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Observations from UF’s win over Colorado State By Alanis Thames Sports Writer

Perhaps it was the focus on mental toughness in practice. Perhaps it was all the banter about the lack of physicality following an embarrassing loss to Kentucky. We can speculate as to what it was, but something forced the Gators’ offensive line to execute on Saturday afternoon. The ease with which Florida rolled past the Colorado State Rams in a 48-10 win on Saturday showed the Gators took several necessary steps forward for their second win of the year. And that execution woke up a Florida run game that has been relatively dormant to start the season. Florida outgained the Rams 222-70 on the ground on Saturday thanks to the open space that the offensive line provided for its runners. Jordan Scarlett danced into the endzone for a 30-yard touchdown run in the second quarter. The O-line picked up its blocks and carried out the play exactly the way it was intended. It was something Gators fans haven’t seen a lot of from the team. “There’s always going to be times when guys are going to have to improvise because everything isn’t going to be how it was drawn up, so we just got to be ready for everything,” Scarlett said. “But it felt great that the play was executed perfectly.” However, the Gators’ 7.7 yards per carry on Saturday was against a Rams team that ranks 119th in the nation in run defense. As Florida learned in its Week-2 loss, a team like Kentucky or LSU or even Tennessee won’t roll over so easily. Maybe the Gators’ ground attack did finally make its ar-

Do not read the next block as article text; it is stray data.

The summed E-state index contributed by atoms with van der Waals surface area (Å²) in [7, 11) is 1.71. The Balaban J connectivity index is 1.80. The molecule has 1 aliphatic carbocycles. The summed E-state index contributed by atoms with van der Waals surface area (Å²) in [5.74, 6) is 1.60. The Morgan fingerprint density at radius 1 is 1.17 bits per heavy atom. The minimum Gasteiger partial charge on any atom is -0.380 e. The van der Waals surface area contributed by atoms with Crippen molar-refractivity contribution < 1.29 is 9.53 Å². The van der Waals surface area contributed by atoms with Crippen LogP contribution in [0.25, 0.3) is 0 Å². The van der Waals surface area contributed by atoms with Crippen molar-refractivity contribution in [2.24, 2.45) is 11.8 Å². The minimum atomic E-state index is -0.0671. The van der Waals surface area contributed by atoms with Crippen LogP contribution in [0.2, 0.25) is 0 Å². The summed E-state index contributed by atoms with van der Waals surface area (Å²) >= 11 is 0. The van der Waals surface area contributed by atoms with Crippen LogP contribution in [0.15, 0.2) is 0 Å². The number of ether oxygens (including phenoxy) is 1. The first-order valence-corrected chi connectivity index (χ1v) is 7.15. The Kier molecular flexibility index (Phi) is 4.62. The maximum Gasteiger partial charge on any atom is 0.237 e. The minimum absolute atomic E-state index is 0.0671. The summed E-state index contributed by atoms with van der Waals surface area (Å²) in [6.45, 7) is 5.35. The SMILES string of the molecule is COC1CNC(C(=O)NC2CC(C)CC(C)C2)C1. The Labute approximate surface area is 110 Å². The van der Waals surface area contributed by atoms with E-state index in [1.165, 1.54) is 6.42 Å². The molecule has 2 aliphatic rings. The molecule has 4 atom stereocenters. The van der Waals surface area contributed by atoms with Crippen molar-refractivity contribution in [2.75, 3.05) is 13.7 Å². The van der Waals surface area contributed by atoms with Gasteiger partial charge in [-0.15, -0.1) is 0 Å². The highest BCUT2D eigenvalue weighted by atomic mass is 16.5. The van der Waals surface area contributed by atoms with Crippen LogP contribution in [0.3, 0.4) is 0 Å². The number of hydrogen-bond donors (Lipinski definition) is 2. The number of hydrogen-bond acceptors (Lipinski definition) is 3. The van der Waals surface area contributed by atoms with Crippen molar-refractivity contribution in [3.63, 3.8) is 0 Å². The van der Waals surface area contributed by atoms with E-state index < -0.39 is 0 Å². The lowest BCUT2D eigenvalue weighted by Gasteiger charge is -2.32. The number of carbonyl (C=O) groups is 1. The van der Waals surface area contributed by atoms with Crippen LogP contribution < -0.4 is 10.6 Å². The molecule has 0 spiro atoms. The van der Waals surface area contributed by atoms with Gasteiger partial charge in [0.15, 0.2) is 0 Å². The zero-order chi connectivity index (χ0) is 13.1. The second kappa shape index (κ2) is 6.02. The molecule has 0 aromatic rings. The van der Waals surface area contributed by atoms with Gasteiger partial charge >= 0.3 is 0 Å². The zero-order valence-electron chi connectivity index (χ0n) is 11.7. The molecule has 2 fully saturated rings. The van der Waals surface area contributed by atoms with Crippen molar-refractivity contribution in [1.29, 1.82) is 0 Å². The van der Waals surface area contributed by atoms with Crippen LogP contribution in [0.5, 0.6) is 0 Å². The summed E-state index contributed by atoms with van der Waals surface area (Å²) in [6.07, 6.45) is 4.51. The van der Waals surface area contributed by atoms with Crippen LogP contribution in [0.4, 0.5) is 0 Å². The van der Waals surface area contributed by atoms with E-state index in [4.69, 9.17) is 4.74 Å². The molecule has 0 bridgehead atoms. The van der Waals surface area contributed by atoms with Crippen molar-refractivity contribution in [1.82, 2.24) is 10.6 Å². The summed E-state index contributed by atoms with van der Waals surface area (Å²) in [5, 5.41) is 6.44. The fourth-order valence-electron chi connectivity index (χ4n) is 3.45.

Christopher King / Alligator Staff

Running back Jordan Scarlett rushed for a 30-yard touchdown against Colorado State on Saturday. He finished the game with 56 yards on six attempts and caught two passes for 14 yards.

Gainesville leaders and activists look for solutions after inequality report THE REPORT WAS RELEASED IN JANUARY. By Amanda Rosa Alligator Staff Writer

When Ellie Chisholm grew up in Jacksonville, the only white people she met were the ones who picked up laundry from her grandmother’s house. Chisholm wasn’t surprised when a 98-page UF report confirmed what people of color knew to be true, she said. Alachua County has a racial inequity problem. The median income for white households in the county is $51,700, according to the report from UF’s Bureau of Economic and Business Research that was released in January. For Hispanic households, the median income is $32,100, the report said. For black households,

Was it really a blowout?

The 48-10 score looks great. But how exactly did UF put up that many points against Colorado State? The answer isn’t as impressive as you might think, pg. 14

it’s $26,600, almost 50 percent less than white households. More than 44 percent of Alachua County’s black children live in poverty, the report said. Fifty percent of high school dropouts are black. Roughly 80 locals looked for solutions to bridge Alachua County’s racial gaps Saturday morning at the second of two meetings in the Thelma A. Boltin Center, at 516 NE Second Ave., at a talk about racial and economic disparities hosted by the city of Gainesville Office of Equal Opportunity. The report compiled data on issues including law enforcement, unemployment and child poverty among Alachua County’s white, black, Hispanic and Asian populations. The first meeting, Aug. 11, focused on healthcare, housing, law enforcement and transporta-